The prophesies of Malachi conclude the entire order of the Prophets within the Tenach. Who, however, was Malachi? The actual text gives no clue. Even the Talmud is uncertain of his actual identity. Recognizing that this prophesy was a late message- already after the building of the Second Temple – one opinion claims that Malachi was Ezra; another prefers Mordechai, but most hold that Malachi is his proper name, and that he was a prophet in his own right (Megilla 15a).
From his position in the last line of prophets it is reasonable to assume that he was the latest prophet of all, and this is supported by the text. Like Haggai and Zechariah before him, he lived after the Return from Babylon, but unlike them, he was obviously in action after the rebuilding of the Second Temple, as he criticizes the offerings brought there.
The Prophet Malachi urges that Israel cannot achieve its destiny just because of Esau’s downfall. A nation who accepted upon itself to be G-d’s people must deserve its privileged status amongst Mankind. Thus the Prophet severely chastens the Jews for the hypocrisy of those who, encouraged by their self-serving and insincere priests, can turn the service of G-d into what he patently sees as a farce. How dare they offer their old, crippled, and ill animals to G-d, while at the same time retaining the best for themselves? Would they dare give a something defective as a present to their Persian overlords?
Malachi thus exhorts the Jewish Priests to live up to their calling. They must be the teachers and model personalities. They can indeed spiritually raise the standard of the Jewish people if they set the example – a message that applies to all leaders, both religious and temporal.
Given the above, the actual dating of Malachi is difficult: however he must have been active between the period of the second Temple before the Jews put away their foreign wives under Ezra (implied in Mal. 2:11) – which would suggest his time being between 515 and 450 BCE (Rosenberg, S.G.: The Haftara Cycle  p. 20).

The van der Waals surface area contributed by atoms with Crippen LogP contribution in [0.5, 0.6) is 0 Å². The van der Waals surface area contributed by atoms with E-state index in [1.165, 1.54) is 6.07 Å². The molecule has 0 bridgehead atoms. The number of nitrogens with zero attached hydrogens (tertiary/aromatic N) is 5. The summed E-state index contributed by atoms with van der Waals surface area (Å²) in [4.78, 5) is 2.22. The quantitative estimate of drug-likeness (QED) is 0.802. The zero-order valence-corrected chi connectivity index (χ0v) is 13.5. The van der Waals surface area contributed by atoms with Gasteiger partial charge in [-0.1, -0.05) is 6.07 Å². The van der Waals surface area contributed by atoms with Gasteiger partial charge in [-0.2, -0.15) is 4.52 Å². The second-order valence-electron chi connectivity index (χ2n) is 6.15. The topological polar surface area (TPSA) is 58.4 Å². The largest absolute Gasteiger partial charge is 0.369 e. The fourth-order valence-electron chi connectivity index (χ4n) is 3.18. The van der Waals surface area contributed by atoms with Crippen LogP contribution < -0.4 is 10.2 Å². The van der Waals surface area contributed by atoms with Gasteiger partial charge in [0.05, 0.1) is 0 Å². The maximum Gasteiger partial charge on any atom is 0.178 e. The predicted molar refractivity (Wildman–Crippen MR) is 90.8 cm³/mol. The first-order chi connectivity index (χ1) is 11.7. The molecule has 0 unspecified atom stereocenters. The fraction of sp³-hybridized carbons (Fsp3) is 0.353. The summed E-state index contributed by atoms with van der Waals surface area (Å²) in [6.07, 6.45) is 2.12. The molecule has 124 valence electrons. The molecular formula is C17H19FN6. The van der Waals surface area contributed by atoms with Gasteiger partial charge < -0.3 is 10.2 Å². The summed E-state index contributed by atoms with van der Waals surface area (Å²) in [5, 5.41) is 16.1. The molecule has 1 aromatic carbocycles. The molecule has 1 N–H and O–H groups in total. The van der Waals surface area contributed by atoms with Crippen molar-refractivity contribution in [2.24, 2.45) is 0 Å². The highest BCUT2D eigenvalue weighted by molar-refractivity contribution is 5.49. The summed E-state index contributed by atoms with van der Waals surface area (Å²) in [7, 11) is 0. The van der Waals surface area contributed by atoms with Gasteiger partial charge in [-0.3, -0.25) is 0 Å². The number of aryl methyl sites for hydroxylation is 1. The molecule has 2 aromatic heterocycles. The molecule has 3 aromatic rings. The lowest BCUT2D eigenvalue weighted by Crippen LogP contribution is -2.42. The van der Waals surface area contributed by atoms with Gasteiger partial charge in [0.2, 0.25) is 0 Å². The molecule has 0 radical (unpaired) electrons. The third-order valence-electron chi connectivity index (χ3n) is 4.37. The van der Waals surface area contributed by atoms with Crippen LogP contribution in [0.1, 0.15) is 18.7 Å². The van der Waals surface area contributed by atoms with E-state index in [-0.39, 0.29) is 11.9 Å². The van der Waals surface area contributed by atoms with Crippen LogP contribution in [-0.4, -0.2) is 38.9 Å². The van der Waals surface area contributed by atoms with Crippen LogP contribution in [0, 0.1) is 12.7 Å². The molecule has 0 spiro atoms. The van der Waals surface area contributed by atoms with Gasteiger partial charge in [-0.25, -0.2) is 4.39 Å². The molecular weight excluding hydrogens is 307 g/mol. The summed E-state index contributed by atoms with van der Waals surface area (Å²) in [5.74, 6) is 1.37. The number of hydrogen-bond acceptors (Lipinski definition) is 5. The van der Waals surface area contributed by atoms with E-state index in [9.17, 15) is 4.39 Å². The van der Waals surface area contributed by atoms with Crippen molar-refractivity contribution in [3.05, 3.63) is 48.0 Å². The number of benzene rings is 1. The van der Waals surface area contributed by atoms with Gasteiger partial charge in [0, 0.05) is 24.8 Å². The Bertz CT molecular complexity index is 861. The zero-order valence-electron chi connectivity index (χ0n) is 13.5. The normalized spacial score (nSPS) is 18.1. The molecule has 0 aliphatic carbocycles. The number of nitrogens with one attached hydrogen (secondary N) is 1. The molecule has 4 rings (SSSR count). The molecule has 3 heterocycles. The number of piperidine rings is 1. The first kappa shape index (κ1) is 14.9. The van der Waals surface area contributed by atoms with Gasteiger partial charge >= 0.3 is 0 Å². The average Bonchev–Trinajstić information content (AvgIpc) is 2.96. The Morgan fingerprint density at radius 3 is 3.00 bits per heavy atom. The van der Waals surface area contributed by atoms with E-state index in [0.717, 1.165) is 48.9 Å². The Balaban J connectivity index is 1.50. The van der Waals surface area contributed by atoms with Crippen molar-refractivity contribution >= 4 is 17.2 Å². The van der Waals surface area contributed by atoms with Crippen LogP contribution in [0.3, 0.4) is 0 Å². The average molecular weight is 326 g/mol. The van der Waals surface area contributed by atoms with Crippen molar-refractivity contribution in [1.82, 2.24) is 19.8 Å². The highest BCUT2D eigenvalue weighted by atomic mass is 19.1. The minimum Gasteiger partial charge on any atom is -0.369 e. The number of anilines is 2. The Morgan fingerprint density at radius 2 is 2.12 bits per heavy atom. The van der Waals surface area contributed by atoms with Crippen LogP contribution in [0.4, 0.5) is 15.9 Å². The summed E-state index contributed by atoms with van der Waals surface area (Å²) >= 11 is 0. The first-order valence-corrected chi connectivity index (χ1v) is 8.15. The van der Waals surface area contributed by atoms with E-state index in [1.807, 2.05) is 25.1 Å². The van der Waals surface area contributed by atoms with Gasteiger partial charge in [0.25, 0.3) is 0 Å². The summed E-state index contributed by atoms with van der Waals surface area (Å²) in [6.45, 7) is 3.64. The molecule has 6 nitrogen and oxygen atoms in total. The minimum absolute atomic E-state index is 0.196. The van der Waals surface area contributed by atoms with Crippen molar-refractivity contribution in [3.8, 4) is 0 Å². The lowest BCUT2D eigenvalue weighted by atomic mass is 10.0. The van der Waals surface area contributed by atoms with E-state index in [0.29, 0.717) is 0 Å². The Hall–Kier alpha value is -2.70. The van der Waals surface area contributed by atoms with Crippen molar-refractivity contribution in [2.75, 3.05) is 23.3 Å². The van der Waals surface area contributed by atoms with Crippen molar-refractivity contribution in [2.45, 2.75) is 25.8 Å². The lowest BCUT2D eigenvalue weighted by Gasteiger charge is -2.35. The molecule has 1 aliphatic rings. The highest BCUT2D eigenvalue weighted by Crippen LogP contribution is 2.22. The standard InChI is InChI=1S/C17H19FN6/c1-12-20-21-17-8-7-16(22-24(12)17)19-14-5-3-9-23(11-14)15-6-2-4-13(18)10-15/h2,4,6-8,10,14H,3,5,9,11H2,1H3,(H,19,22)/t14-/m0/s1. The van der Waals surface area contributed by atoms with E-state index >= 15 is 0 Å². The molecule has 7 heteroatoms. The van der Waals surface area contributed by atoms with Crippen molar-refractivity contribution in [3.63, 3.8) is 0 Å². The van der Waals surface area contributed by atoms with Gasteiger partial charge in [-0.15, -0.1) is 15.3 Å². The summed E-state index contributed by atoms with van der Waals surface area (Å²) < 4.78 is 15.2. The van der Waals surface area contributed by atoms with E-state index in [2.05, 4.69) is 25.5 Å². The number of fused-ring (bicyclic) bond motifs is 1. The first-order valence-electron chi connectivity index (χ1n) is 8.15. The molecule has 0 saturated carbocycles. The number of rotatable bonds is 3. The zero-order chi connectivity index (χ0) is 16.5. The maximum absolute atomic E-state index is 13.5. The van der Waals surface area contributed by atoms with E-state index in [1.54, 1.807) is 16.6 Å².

In his opening prophecy, Malachi includes the message that although Esau was Jacob’s brother, G-d loves (the nation of Jacob) and hates Esau. He then proceeds to severely rebuke the very nation that He loves. What has Esau got to do with his rebuke to Jacob?
Rosnenberg (supra) suggests that the connection with Esau refers to the latter’s conduct at very end of the First Temple Period. In the last Babylonian invasion of Judah in 586 BCE, ‘brother’ Edom (identified with Esau in Gen. 36:1) took advantage of Judah’s weaknesses to raid their territory and ravage the countryside. The Book of Isaiah refers to this event with the words: ‘Who is this coming from Edom, in blood-red garments (Isaiah 63:1)’ – indeed, the whole prophesy of Obadiah attacks Esau – very likely for this reason. This cowardly act on the part of a neighboring ‘brother’ rankled with the Jews for hundreds of years. Retribution finally came to ‘Esau’ under the Maccabees when the king, John Hyrcanus conquered Edom in 120 BCE and forcibly converted the population from paganism to Judaism. That ‘victory’ only lasted for a short time: unseemly squabbles between rival Hasmonean families and their supporters for the succession to the throne enabled the son of one such convert (following Josephus) – Herod the Great – to take advantage and, with the backing of Rome, usurp the throne (37 BCE), massacre the Hasmoneans, and firmly lock Judea into the Roman Empire, with all its disastrous consequences.